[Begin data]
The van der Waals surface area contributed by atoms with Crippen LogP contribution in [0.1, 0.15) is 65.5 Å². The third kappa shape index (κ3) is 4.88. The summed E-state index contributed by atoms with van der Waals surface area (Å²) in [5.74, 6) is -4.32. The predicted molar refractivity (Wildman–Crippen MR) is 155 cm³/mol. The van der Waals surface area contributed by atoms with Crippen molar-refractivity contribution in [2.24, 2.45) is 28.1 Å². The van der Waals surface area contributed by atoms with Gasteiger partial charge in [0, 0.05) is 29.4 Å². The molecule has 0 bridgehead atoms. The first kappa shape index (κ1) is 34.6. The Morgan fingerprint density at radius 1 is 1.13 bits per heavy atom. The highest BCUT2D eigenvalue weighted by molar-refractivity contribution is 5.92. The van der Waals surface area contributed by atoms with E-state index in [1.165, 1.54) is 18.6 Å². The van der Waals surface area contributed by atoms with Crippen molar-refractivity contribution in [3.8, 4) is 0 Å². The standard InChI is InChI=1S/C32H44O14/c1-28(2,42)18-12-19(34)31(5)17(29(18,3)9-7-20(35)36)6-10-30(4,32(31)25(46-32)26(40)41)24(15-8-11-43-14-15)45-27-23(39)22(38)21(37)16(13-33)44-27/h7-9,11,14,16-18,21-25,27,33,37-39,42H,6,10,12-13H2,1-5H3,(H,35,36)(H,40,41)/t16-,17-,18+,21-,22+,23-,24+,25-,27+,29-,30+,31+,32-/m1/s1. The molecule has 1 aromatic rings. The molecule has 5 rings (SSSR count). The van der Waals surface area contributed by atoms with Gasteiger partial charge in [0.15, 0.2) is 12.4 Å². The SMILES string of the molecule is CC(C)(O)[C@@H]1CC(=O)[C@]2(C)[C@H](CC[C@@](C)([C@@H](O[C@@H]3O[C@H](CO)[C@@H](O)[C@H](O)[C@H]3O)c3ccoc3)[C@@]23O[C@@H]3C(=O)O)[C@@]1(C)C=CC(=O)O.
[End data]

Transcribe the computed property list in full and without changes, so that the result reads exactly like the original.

The van der Waals surface area contributed by atoms with Crippen LogP contribution in [0.1, 0.15) is 65.5 Å². The third kappa shape index (κ3) is 4.88. The summed E-state index contributed by atoms with van der Waals surface area (Å²) in [5.74, 6) is -4.32. The predicted molar refractivity (Wildman–Crippen MR) is 155 cm³/mol. The van der Waals surface area contributed by atoms with Crippen molar-refractivity contribution in [2.24, 2.45) is 28.1 Å². The van der Waals surface area contributed by atoms with Gasteiger partial charge in [0, 0.05) is 29.4 Å². The molecule has 0 bridgehead atoms. The first kappa shape index (κ1) is 34.6. The Morgan fingerprint density at radius 1 is 1.13 bits per heavy atom. The highest BCUT2D eigenvalue weighted by molar-refractivity contribution is 5.92. The van der Waals surface area contributed by atoms with E-state index in [1.165, 1.54) is 18.6 Å². The van der Waals surface area contributed by atoms with Crippen molar-refractivity contribution in [3.8, 4) is 0 Å². The standard InChI is InChI=1S/C32H44O14/c1-28(2,42)18-12-19(34)31(5)17(29(18,3)9-7-20(35)36)6-10-30(4,32(31)25(46-32)26(40)41)24(15-8-11-43-14-15)45-27-23(39)22(38)21(37)16(13-33)44-27/h7-9,11,14,16-18,21-25,27,33,37-39,42H,6,10,12-13H2,1-5H3,(H,35,36)(H,40,41)/t16-,17-,18+,21-,22+,23-,24+,25-,27+,29-,30+,31+,32-/m1/s1. The molecule has 1 aromatic rings. The molecule has 5 rings (SSSR count). The van der Waals surface area contributed by atoms with Gasteiger partial charge in [0.15, 0.2) is 12.4 Å². The SMILES string of the molecule is CC(C)(O)[C@@H]1CC(=O)[C@]2(C)[C@H](CC[C@@](C)([C@@H](O[C@@H]3O[C@H](CO)[C@@H](O)[C@H](O)[C@H]3O)c3ccoc3)[C@@]23O[C@@H]3C(=O)O)[C@@]1(C)C=CC(=O)O.